Pension freedom age will rise from 55 to 57
Keep saving: pension age is changing
Those who are now in their 40s will have to wait an extra two years before they can access their private pension.
The government has confirmed the age threshold will increase from 55 to 57 in 2028.
Under current pension freedom rules, which were introduced in 2015, individuals aged 55 and over can choose how and when they can access their savings.
The government first indicated its intention to increase the threshold back in 2014 and in an answer to a parliamentary question on 3 September said it will legislate for the pension freedom age hike “in due course”.
Steven Cameron, pensions director at Aegon, said: “This latest announcement confirms the change will happen meaning those retiring in future will have to wait longer to access their pension.
“It will be particularly impactful on those who were due to reach their 55th birthday just after the cut off, sometime in 2028.”
Nigel Hatt, pensions specialist at Tilney, said: “The intention to increase the minimum retirement age from 55 to 57 in 2028 was announced by George Osborne in 2014 to tie in with the increase in State Pension Age to 67 from that year.
“It was not however enshrined into legislation. The motive is to recognise increasing longevity and thus to encourage people to remain in work for longer. It thus gives another two years to continue funding private pensions and in so doing pension pots will hopefully be able to provide an adequate level of income to support retirees for the remainder of their lives.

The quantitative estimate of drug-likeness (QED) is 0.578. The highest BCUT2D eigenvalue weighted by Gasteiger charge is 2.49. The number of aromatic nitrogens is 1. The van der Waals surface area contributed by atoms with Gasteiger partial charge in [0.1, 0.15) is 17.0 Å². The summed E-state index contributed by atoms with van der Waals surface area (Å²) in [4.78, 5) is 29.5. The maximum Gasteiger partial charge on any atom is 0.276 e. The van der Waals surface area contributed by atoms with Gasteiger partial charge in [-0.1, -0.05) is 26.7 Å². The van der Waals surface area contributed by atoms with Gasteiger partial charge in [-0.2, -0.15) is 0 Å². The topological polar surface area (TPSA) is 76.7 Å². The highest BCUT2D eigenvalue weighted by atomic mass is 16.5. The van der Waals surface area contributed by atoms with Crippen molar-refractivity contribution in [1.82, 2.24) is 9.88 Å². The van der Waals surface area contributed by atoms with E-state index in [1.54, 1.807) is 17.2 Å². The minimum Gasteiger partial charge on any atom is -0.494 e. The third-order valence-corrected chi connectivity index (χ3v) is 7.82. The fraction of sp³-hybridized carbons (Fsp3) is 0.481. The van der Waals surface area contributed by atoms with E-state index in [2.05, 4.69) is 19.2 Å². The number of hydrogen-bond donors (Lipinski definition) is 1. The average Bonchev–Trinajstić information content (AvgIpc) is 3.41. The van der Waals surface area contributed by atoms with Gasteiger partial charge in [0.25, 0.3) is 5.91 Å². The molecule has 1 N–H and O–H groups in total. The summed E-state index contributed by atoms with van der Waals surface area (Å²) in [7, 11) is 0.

“People currently aged 47 or under will be affected by the change. Those who had planned to access pensions at 55, but can’t do for a further 2-year period now, might want to consider funding ISAs to use as a bridging function to cover this period.
“One point in favour of the Government is that it is giving plenty of advance warning this time unlike with the increase in State Pension Age for women from 60 to 65 which understandably has caused some animosity.”
State pensions dispute
Plans to increase the state pension age for women born in the 1950s were first announced in the Pension Act 1995 but these changes were accelerated as part of the Pension Act 2011.
The Backto60 campaign group, along with The Women Against State Pension Inequality, have claimed the changes were implemented unfairly and are calling for compensation to be paid to 3.8m women born in the 1950s.
They argue that the changes were made so quickly that these women were left with no time to make alternative plans.
Backto60 challenged government but the High Court ruled on October 3 that the increase in the state pension age was not discriminatory, as the women had claimed.
The group is currently waiting for the outcome of its Court of Appeal case.